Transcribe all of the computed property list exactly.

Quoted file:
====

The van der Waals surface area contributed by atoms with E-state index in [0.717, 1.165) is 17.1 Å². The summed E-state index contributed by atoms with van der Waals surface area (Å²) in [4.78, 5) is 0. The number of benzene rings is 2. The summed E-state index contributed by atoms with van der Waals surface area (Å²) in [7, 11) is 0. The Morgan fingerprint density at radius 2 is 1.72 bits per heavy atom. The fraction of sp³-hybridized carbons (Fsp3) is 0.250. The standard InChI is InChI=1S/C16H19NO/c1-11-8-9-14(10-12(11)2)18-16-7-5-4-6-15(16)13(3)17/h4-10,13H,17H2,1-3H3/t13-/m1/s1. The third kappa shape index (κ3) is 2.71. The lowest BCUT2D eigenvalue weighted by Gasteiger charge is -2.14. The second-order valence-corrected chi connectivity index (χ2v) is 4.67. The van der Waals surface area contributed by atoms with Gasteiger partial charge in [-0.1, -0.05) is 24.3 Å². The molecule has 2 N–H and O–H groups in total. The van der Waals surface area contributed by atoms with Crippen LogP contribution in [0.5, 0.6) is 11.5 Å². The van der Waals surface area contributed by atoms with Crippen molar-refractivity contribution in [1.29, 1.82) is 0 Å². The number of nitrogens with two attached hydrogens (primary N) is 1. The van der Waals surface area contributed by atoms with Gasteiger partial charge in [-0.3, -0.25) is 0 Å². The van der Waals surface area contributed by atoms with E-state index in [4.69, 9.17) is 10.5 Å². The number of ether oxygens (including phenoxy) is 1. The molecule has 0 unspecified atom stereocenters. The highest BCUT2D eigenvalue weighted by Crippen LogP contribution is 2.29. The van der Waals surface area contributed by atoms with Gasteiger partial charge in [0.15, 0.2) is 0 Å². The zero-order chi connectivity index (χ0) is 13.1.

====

The van der Waals surface area contributed by atoms with E-state index in [0.717, 1.165) is 17.1 Å². The summed E-state index contributed by atoms with van der Waals surface area (Å²) in [4.78, 5) is 0. The number of benzene rings is 2. The summed E-state index contributed by atoms with van der Waals surface area (Å²) in [7, 11) is 0. The Morgan fingerprint density at radius 2 is 1.72 bits per heavy atom. The fraction of sp³-hybridized carbons (Fsp3) is 0.250. The standard InChI is InChI=1S/C16H19NO/c1-11-8-9-14(10-12(11)2)18-16-7-5-4-6-15(16)13(3)17/h4-10,13H,17H2,1-3H3/t13-/m1/s1. The third kappa shape index (κ3) is 2.71. The lowest BCUT2D eigenvalue weighted by Gasteiger charge is -2.14. The second-order valence-corrected chi connectivity index (χ2v) is 4.67. The van der Waals surface area contributed by atoms with Gasteiger partial charge in [-0.1, -0.05) is 24.3 Å². The molecule has 2 N–H and O–H groups in total. The van der Waals surface area contributed by atoms with Crippen LogP contribution in [0.5, 0.6) is 11.5 Å². The van der Waals surface area contributed by atoms with Crippen molar-refractivity contribution in [1.29, 1.82) is 0 Å². The number of nitrogens with two attached hydrogens (primary N) is 1. The van der Waals surface area contributed by atoms with Gasteiger partial charge in [-0.3, -0.25) is 0 Å². The van der Waals surface area contributed by atoms with E-state index in [4.69, 9.17) is 10.5 Å². The number of ether oxygens (including phenoxy) is 1. The molecule has 0 unspecified atom stereocenters. The highest BCUT2D eigenvalue weighted by Crippen LogP contribution is 2.29. The van der Waals surface area contributed by atoms with Gasteiger partial charge in [0.15, 0.2) is 0 Å². The zero-order chi connectivity index (χ0) is 13.1.